Yes. If somebody wants to sue you for emotional distress because of something you said on a podcast, I would say that if you didn’t direct your comments to that person directly, they would have a very difficult case and would probably get thrown out. When somebody starts a sentence with, “Can I get sued for,” I like to be a little smart aleck and say, “Yes,” before they finish the sentence because you can be sued for anything, but is that lawsuit going to be frivolous? Is it going to last? If somebody tries to sue you because you made a general comment that distressed them, and you didn’t mention them, you didn’t lie about them, and you didn’t harass them directly, that isn’t going to go anywhere. That gets down to this First Amendment idea of I have a right to free speech. You don’t have to agree with what I say and you can be as upset as you want with what I say.
The fact that I caused harm is not enough. I have to violate some law or I have to create some cause of action. It has the elements like I did this and this. A classic example would be lying about somebody. I call out a particular person and I say something about them that isn’t true that would cause the average person to hold them in lower regard as a result. That’s classic defamation and I can absolutely not only be sued for that, but I can end up losing that case.
We have something here we coined over the years, the EX’s rule. We call it the EX’s rule because it happened to us early on in the podcast editing production side of our business. Someone came and said that they mentioned their ex-wife’s name on-air and she got upset by it. As far as we knew when we were listening to it, he just mentioned her name. There was no context. It wasn’t said negatively. I’m sure podcasts hosts probably find something like this. However, our role was, if you want it out, it’s out because it makes them uncomfortable. If all else fails, take it out. That’s our rule here.
Everybody who has a podcast sets their own rules on what is allowed and what is not allowed. Some podcasts intentionally want to be very abrasive and others don’t want that. That’s the beauty of the law here in the First Amendment. You get to set that tone. It’s your business and podcast. You set it the way that you want to. If you want to get out there on the ledge, it’s nice to know where that ledge is and where that line is. Telling a lie about somebody that’s going to hurt them is definitely going to cross the line. The other thing that’s going to cross the line is it maybe not a single statement where you say something bad directed to somebody, but a continuation or pattern of that can become harassing. If that person is maybe more vulnerable.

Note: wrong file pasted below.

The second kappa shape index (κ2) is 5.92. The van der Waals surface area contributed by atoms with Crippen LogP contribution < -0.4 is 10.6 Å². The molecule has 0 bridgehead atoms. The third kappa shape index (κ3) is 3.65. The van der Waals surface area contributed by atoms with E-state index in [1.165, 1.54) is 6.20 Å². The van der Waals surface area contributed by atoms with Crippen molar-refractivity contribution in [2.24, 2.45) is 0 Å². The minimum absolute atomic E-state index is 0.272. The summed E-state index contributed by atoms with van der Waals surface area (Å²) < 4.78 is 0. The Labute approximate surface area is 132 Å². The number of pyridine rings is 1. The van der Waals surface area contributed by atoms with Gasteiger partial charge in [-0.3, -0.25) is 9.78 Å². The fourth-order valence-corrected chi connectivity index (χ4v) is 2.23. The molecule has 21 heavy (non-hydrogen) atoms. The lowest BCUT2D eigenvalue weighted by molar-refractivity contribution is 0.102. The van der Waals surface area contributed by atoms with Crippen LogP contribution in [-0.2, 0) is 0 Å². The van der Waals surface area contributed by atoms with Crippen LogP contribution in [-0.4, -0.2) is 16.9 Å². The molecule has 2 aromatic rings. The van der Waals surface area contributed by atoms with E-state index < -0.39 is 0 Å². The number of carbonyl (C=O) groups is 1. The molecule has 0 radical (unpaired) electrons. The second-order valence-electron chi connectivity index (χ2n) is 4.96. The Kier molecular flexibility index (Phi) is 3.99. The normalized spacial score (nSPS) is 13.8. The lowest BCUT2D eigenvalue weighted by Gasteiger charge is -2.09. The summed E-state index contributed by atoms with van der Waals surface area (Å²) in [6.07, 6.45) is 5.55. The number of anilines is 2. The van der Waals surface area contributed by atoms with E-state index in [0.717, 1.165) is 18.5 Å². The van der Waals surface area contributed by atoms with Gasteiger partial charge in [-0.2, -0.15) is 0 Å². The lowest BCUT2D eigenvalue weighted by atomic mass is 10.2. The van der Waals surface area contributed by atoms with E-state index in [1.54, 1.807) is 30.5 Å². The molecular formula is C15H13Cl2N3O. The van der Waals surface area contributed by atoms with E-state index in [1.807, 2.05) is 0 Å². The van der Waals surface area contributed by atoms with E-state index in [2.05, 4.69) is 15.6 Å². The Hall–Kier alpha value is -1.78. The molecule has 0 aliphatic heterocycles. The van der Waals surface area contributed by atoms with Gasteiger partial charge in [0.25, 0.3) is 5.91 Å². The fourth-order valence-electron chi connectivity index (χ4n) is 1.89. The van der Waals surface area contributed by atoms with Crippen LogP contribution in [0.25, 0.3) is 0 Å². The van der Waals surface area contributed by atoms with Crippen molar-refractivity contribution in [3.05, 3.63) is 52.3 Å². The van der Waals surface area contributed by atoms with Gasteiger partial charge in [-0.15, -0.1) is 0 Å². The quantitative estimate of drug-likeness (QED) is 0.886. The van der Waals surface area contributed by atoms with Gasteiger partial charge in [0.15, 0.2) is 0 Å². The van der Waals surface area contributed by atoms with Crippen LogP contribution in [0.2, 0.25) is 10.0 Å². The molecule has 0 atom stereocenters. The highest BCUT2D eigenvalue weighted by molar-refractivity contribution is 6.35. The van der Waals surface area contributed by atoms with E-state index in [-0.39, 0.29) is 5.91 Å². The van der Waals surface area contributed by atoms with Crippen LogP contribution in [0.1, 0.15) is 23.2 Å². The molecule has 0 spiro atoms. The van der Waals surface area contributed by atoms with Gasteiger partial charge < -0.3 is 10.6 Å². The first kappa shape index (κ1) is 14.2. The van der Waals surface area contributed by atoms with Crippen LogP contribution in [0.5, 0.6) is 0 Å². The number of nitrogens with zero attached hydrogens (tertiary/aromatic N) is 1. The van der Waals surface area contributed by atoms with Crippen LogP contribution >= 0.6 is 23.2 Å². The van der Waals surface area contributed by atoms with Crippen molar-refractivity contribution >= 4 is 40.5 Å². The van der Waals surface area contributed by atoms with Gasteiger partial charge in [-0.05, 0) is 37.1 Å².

For instance, a lot of times, what we see get prosecuted in the cyberbullying world is kids. Not the kids getting prosecuted but statements about kids. When you have somebody who’s targeting a child, the prosecutors are much more likely to prosecute that than I’m harassing a public figure. He or she is a big boy or a big girl, and they can handle it. The prosecutors are going to be like, “Get over it.” If it’s a private individual or a vulnerable individual for some reason, and how much influence do you have? How much of a platform do you have? If nobody’s listening to me and I’m not Joe Rogan, it probably doesn’t matter. If I’m influential and it’s affecting somebody’s life because people are coming up to them on the street and say, “Are you that woman who so-and-so keeps talking about on their podcast?” That can rise to the level of harassment.
We should maybe define a couple of these things because you greatly divide cyberbullying. That was fantastic and has helped. There’s libel, slander and defamation. We hear these terms. What do they mean?
Defamation is the umbrella. It’s anytime you publish a false statement about someone else that is negative and harms them. Libel and slander are two different variations of that. Libel is the written word and slander is the spoken word. That’s the only difference.
We have somewhat both here because many of our podcasters publish them as blogs. We have the spoken word and the written word going on. That comes to the next question that I had written down here. Our podcasters are technically publishers. Does that elevate their responsibilities?